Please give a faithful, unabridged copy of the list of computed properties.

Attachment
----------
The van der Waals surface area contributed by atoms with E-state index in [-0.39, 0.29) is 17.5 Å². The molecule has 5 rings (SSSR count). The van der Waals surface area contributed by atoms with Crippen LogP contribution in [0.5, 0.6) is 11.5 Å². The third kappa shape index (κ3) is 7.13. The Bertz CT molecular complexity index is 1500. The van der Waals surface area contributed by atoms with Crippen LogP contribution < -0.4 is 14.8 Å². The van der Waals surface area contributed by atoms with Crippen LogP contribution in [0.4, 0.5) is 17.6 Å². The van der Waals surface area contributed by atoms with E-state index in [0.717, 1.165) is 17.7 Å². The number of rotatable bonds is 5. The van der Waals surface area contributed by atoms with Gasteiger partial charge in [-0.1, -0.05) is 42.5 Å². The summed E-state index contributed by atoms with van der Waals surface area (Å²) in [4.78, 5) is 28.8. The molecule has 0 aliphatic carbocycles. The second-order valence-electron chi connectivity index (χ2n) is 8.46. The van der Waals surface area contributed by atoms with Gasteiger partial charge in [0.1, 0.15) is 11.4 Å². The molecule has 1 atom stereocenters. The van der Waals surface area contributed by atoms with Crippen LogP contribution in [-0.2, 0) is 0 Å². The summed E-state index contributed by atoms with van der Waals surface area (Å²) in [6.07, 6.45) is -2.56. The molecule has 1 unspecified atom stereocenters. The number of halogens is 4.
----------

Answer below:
The van der Waals surface area contributed by atoms with E-state index in [-0.39, 0.29) is 17.5 Å². The molecule has 5 rings (SSSR count). The van der Waals surface area contributed by atoms with Crippen LogP contribution in [0.5, 0.6) is 11.5 Å². The third kappa shape index (κ3) is 7.13. The Bertz CT molecular complexity index is 1500. The van der Waals surface area contributed by atoms with Crippen LogP contribution < -0.4 is 14.8 Å². The van der Waals surface area contributed by atoms with Crippen LogP contribution in [0.4, 0.5) is 17.6 Å². The van der Waals surface area contributed by atoms with E-state index in [0.717, 1.165) is 17.7 Å². The number of rotatable bonds is 5. The van der Waals surface area contributed by atoms with Gasteiger partial charge in [-0.1, -0.05) is 42.5 Å². The summed E-state index contributed by atoms with van der Waals surface area (Å²) in [4.78, 5) is 28.8. The molecule has 0 aliphatic carbocycles. The second-order valence-electron chi connectivity index (χ2n) is 8.46. The van der Waals surface area contributed by atoms with Gasteiger partial charge in [0.1, 0.15) is 11.4 Å². The molecule has 1 atom stereocenters. The van der Waals surface area contributed by atoms with Crippen LogP contribution in [-0.2, 0) is 0 Å². The summed E-state index contributed by atoms with van der Waals surface area (Å²) in [6.07, 6.45) is -2.56. The molecule has 1 unspecified atom stereocenters. The number of halogens is 4.